Monsanto and BASF were aware of the issue, Carey testified. However, Monsanto chose not to track drift complaints in 2015 or 2016. The company also had a policy not to investigate any complaints. Monsanto did not sell any versions of dicamba in 2015 or 2016. When Randles suggested Monsanto only started tracking claims because the EPA required it in 2017, Carey disagreed.
“We would have done that anyway,” he said.
In that time period and to this day, Monsanto and Bayer have a policy to not settle any claims of off-target movement, Carey said.
Dan Westberg, regional tech service manager at BASF, expressed concerns that the “widespread” illegal spraying would likely become “rampant” after Monsanto released its dicamba-tolerant soybeans in 2016. Westberg told officials that at a meeting in San Juan, Puerto Rico, on Feb. 11, 2016, Carey testified off his notes from the meeting.
In 2016, the alleged illegal spraying became so bad that the EPA issued a compliance advisory that said the Missouri Department of Agriculture had received 117 complaints of off-target movement.
The crops damaged included non-tolerant soybeans, as well as specialty crops like peaches. Bader had complained to Monsanto about his peaches being damaged by off-target movement of dicamba in 2015 and 2016.
Carey, who was in charge of developing the claims system for the launch of Monsanto’s Xtendimax with VaporGrip dicamba herbicide, testified that he wanted to investigate some claims just to see if he could learn anything but was advised not to.
In August 2016, the month of the advisory, Carey testified that he asked for a budget increase for the 2017 claims process from $2.4 million to $6.5 million.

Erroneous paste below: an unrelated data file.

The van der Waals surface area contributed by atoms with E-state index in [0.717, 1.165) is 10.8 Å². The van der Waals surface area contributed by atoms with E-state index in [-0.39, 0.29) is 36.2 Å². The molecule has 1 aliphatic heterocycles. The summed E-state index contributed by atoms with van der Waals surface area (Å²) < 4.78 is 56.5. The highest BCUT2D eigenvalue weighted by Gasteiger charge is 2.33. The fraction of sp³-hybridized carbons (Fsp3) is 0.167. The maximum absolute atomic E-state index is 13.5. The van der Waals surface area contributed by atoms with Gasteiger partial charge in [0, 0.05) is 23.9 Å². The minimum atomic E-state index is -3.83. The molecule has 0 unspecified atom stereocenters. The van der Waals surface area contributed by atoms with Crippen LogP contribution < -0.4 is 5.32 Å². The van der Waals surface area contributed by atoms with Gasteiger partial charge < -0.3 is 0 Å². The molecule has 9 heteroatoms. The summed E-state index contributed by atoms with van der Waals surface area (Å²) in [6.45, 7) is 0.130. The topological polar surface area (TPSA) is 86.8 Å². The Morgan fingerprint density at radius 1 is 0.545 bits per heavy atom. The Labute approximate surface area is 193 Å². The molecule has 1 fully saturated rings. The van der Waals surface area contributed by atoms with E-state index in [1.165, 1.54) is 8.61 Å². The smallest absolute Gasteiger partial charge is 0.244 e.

The request included a projection that 20 percent of growers using the system would have inquiries about the system, including drift complaints. Randles raised questions about Monsanto’s handling of those inquiries.
A 2015 Mosanto document that discussed tools “available or under development” mentioned a dicamba inquiry form for the claims process once Xtendimax was launched. The document said the form was “developed to gather data that could defend Monsanto” and instructed field inspectors to look for symptoms other than dicamba, including environmental stress and other pesticide drift.
Carey said he was confident any 2015 form was not the final version of the form and that one of the best ways to investigate claims is to look at all possible options, including ruling out other potential causes.
“The most important thing is to visit the field,” Carey said. He said that’s the best way to understand the symptomology and eliminate other potential causes.
A 2016 incident management flow chart to help show how to process claims in 2017 showed that every claim that came in ended in “no settlement.” Carey said that is a long-standing company policy.
Carey testified that in 2017, Monsanto refused to visit any “driftee”—an internal term for those who received crop damage—who was not a customer. Inspectors were told to research the purchasing history to see if they were current Monsanto customers in “good standing,” or did not owe the company money.
Direct examination on Carey wrapped up Wednesday afternoon, and then Monsanto started its cross-examination, which took the rest of the day.
This article was originally published by the Midwest Center for Investigative Reporting, which is following this story on a daily basis. Visit their website to sign up for daily updates from the dicamba trial.
Top photo: Bill Bader, owner of Bader Farms, and his wife Denise pose in front of the Rush Hudson Limbaugh Sr. United States Courthouse in Cape Girardeau, Missouri, on Monday, Jan. 27, 2020. (Photo by Johnathan Hettinger/Midwest Center for Investigative Reporting)